September 27, 2023

Marbut Says Not to Get Too Excited Over Ninth Court Gun Ruling

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Dear MSSA Friends,

If you haven’t been living in a cave somewhere, you’ve probably heard that the Ninth Circuit Court of Appeals struck down California’s arbitrary system that effectively prohibits BOTH open and concealed carry for many Californians. The Ninth said that such a system is an intolerable interference with a fundamental right to “bear” arms. See:
Peruta v. County of San Diego (9th Cir. Feb. 13, 2014)

Don’t get too excited. It’s not a done deal yet.

This was only decided by a three-judge panel – the way the Ninth Circuit does most business on first pass. The panel, by random draw (and good luck), included two (thought to be) conservative judges and one liberal. Given the preponderance of liberal judges on the Ninth Circuit, this panel makeup was an unusual occurrence.

The defendant (San Diego County) will probably move for and likely get an “en banc” review (theoretically a review by the entire Ninth Circuit of 29 judges; in reality review by 11 randomly-selected judges).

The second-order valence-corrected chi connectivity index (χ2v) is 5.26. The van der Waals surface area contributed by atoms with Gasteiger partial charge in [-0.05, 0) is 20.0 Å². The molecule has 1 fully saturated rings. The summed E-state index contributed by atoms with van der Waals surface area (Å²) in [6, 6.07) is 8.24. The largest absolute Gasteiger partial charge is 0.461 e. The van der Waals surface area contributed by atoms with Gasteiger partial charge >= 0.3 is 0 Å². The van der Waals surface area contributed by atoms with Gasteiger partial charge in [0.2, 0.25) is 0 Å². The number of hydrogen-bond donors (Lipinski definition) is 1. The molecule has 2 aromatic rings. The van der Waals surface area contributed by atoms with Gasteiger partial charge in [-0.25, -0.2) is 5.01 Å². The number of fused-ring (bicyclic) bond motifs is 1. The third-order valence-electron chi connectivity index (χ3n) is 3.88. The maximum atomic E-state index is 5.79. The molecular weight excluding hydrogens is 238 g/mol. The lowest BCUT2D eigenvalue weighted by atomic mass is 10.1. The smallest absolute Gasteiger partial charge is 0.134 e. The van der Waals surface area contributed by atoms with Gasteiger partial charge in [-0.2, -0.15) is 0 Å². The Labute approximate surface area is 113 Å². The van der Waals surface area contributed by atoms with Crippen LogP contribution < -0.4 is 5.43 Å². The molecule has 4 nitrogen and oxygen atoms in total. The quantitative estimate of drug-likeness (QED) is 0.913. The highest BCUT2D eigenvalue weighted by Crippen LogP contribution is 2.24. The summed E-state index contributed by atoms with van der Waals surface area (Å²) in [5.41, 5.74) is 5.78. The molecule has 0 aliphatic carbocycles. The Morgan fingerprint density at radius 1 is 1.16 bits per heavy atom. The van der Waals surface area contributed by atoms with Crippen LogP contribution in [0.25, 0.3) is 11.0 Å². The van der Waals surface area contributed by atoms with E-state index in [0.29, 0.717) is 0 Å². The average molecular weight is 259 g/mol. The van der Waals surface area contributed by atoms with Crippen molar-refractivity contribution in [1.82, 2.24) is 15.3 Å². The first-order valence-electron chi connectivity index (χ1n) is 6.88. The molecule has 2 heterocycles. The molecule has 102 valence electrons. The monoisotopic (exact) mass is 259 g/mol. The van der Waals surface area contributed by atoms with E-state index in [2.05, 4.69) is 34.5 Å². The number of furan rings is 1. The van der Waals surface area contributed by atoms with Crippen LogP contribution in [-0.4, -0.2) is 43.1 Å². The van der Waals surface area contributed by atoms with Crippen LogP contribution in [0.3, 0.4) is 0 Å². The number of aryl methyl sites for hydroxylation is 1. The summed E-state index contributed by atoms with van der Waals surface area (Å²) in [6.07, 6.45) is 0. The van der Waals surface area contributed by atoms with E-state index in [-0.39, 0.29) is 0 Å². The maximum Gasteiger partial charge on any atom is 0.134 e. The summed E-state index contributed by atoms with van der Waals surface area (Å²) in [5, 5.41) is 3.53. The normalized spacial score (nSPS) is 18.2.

If so, the Ninth circuit’s Chief Judge, Alex Kozinski (a conservative) will chair the en banc panel, and the other 10 judges on the en banc panel will be randomly-selected from a pool of judges who lean way liberal. Odds are it will be a liberal-dominated panel, which will then likely reverse and decide differently than the original three-judge panel, but who knows.

Then, it will be on to the Supreme Court, for the SC to resolve possible differences on this issue among the various federal circuit courts of appeals. As with our appeal of MSSA v. Holder over the Montana Firearms Freedom Act, there’s about a 1:20 chance the SC will accept that appeal of the San Diego case from the Ninth Circuit. If the SC does not accept the appeal, the decision of the en banc panel will stand.

There are certainly important issues at play in Peruta v. San Diego. In its famous Heller and McDonald decisions the SC looked primarily at the issue of “keep” arms, but was not so specific about “bear” arms. Many have asked how the mandate of the Second Amendment can be fulfilled if people can keep arms in their home for self defense and other reasons, and that this is a fundamental right, but they are not allowed to bear arms outside their homes. Good question; the very question that has been raised in Peruta.

Of course, it will be VERY interesting to watch what may happen with Peruta, but it is not a dependable victory yet; hopeful but not final.

Keep your powder dry.

Best wishes,

Gary Marbut, President
Montana Shooting Sports Association
Author, Gun Laws of Montana